Pronunciation: (singk), [key]
— v., n. sank sunk sunk sunk𠈮n sink•ing
- to displace part of the volume of a supporting substance or object and become totally or partially submerged or enveloped; fall or descend into or below the surface or to the bottom (often fol. by in or into): The battleship sank within two hours. His foot sank in the mud. Her head sinks into the pillows.
- to fall, drop, or descend gradually to a lower level: The river sank two feet during the dry spell.
- to settle or fall gradually, as a heavy structure: The tower is slowly sinking.
- to fall or collapse slowly from weakness, fatigue, distress, etc.: He gasped and sank to his knees.
- to slope downward; dip: The field sinks toward the highway.
- to go down toward or below the horizon: the sun sinks in the west.
- to penetrate, permeate, or seep (usually fol. by in or into): Wipe the oil off before it sinks into the wood.
- to become engulfed or absorbed in or gradually to enter a state (usually fol. by in or into): to sink into slumber.
- to be or become deeply absorbed or involved in a mood or mental state (usually fol. by in or into): sunk in thought. She sank into despair.
- to pass or fall into some lower state, as of fortune, estimation, etc.; degenerate: to sink into poverty.
- to decline or deteriorate in quality or worth.
- to fail in physical strength or health.
- to decrease in amount, extent, intensity, etc.: The temperature sank to 30° at noon.
- to become lower in volume, tone, or pitch: Her voice sank to a whisper.
- to enter or permeate the mind; become known or understood (usually fol. by in or into): He said it four times before the words really sank in.
- to become concave; become hollow, as the cheeks.
- to drop or fall gradually into a lower position: He sank down on the bench.
- to cause to become submerged or enveloped; force into or below the surface; cause to plunge in or down: The submarine sank the battleship. He sank his fist into the pillow.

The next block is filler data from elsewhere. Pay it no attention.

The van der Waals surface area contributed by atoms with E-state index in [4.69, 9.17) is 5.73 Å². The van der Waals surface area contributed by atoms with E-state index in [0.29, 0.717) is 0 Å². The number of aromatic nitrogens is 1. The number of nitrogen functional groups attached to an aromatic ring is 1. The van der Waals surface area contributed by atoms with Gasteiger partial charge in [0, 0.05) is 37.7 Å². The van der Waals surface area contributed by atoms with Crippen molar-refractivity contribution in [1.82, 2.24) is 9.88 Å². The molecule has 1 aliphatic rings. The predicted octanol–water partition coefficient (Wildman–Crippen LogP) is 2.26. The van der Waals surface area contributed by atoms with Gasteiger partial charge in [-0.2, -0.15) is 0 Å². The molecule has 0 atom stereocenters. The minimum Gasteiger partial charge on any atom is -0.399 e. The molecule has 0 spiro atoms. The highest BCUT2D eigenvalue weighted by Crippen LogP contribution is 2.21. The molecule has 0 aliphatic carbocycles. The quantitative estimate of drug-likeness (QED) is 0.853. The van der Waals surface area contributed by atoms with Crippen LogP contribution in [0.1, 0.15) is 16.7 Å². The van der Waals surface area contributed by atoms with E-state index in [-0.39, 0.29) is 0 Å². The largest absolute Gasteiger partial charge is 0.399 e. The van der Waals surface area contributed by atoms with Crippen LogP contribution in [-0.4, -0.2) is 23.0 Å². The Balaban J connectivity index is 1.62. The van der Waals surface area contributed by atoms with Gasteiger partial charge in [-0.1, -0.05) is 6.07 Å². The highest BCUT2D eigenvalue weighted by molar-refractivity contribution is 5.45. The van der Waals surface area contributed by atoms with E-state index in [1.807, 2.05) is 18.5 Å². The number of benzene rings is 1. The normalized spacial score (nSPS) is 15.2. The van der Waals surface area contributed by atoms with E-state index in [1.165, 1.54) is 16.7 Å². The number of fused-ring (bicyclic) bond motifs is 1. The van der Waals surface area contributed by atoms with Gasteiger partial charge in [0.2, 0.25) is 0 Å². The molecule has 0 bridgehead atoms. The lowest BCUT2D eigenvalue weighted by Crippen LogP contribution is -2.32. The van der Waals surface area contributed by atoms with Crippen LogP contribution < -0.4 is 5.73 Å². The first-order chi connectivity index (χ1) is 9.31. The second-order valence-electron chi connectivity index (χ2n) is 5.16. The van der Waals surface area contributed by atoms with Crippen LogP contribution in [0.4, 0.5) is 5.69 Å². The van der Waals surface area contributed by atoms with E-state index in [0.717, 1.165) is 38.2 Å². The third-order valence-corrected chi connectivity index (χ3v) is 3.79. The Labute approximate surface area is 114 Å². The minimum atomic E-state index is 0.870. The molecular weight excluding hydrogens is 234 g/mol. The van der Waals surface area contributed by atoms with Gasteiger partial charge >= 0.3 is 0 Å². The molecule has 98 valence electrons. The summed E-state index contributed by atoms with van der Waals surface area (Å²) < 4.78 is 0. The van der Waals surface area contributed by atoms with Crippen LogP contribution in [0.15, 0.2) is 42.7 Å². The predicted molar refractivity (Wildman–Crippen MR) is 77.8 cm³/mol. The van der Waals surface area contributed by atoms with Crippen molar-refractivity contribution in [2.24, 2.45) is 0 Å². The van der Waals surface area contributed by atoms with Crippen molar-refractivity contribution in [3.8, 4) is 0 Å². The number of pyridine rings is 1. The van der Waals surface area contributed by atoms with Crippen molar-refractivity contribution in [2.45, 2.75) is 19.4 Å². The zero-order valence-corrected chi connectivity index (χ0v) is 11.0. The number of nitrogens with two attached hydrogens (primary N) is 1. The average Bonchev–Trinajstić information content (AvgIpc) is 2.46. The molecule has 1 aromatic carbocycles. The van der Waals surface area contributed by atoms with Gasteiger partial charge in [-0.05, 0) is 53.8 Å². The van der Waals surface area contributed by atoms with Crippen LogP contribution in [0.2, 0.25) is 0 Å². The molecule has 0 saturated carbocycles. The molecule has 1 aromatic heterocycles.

- to cause to fall, drop, or descend gradually.
- to cause to penetrate: to sink an ax into a tree trunk.
- to lower or depress the level of: They sank the roadway by five feet.
- to bury, plant, or lay (a pipe, conduit, etc.) into or as if into the ground.
- to dig, bore, or excavate (a hole, shaft, well, etc.).
- to bring to a worse or lower state or status.
- to bring to utter ruin or collapse: Drinking and gambling sank him completely.
- to reduce in amount, extent, intensity, etc.
- to lower in volume, tone, or pitch.
- to suppress; ignore; omit.
- to invest in the hope of making a profit or gaining some other return: He sank all his efforts into the business.
- to lose (money) in an unfortunate investment, enterprise, etc.
- She sank the 10 ball into the side pocket.
- to throw, shoot, hit, or propel (a ball) so that it goes through or into the basket, hole, pocket, etc.:She sank the 10 ball into the side pocket.
- to execute (a stroke or throw) so that the ball goes through or into the basket, hole, pocket, etc.:to sink a putt; to sink a free throw.
- to sink my teeth into solving the problem.
- to bite deeply or vigorously.
- to do or enter into with great enthusiasm, concentration, conviction, etc.:to sink my teeth into solving the problem.
- a basin or receptacle, as in a kitchen or laundry, usually connected with a water supply and drainage system, for washing dishes, clothing, etc.
- a low-lying, poorly drained area where waters collect and sink into the ground or evaporate.
- sinkhole (def. 2).
- a place of vice or corruption.
- a drain or sewer.
- a device or place for disposing of energy within a system, as a power-consuming device in an electrical circuit or a condenser in a steam engine.
- any pond or pit for sewage or waste, as a cesspool or a pool for industrial wastes.
- any natural process by which contaminants are removed from the atmosphere.
Random House Unabridged Dictionary, Copyright © 1997, by Random House, Inc., on Infoplease.